What exactly is a moleben? The Orthodox Typicon knows of no such service. In essence, the moleben is the matins service abbreviated beyond recognition and almost totally devoid of theology. The theologically richest sections of matins are the stichera and canons which, as a rule, are totally discarded during the moleben except for refrains, such as

“Most Holy Mother of God, save us”,

“Our Holy Father Nicholas, pray to God for us”,

and the like. In my opinion, the nearly ubiquitous practice of serving molebens in Russia does not at all attest to the development of liturgical piety in the correct, “Orthodox” direction, but rather the opposite. We can say that processes are taking place in the Russian Church similar to those that occurred in Protestantism and Catholicism at various periods, during which ancient, theologically rich, liturgical texts were replaced by more easy-to-understand chorales, hymns and chants. The final stage of this process of liturgical impoverishment and simplification in the Catholic Church was marked by the reforms of Vatican II. In Protestantism, similar reforms were carried out at the very moment of its appearance in history.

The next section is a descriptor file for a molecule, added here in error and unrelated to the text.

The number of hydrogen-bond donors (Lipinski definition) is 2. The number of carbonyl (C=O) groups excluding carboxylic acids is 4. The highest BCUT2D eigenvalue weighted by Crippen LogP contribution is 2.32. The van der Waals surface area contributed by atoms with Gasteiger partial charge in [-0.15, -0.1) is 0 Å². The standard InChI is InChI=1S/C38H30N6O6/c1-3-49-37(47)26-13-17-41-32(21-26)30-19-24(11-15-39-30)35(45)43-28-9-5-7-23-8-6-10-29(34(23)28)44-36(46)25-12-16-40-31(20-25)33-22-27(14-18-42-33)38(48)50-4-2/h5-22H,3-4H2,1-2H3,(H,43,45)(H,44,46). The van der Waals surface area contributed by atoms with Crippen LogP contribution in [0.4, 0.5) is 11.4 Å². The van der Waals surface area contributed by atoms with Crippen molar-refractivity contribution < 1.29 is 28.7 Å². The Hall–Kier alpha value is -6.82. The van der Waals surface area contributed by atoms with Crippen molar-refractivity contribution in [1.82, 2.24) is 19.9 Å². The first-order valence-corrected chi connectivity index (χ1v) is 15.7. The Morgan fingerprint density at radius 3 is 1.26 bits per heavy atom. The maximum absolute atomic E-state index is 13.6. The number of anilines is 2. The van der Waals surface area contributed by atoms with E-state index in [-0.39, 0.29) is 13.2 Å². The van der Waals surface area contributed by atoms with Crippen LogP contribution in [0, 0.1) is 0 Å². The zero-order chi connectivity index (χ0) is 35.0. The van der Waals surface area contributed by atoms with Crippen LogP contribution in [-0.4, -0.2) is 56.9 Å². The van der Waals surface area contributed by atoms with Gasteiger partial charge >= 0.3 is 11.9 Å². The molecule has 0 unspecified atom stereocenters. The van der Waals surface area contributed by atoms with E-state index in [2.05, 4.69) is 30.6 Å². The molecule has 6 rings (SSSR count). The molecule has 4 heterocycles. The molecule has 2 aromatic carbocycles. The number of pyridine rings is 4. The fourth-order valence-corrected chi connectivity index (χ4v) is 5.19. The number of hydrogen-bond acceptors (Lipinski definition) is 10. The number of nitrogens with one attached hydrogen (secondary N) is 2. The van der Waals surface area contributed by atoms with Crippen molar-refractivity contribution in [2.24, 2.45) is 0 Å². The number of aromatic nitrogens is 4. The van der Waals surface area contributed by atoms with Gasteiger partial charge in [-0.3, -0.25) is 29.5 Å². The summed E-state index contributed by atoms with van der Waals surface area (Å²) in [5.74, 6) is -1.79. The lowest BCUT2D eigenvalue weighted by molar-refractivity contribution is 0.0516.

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In both cases, treasures of theological content were sacrificed for the sake of ease of comprehension. As a result, their services ceased to be a school of theology and meditation on God and remained at most a school of piety.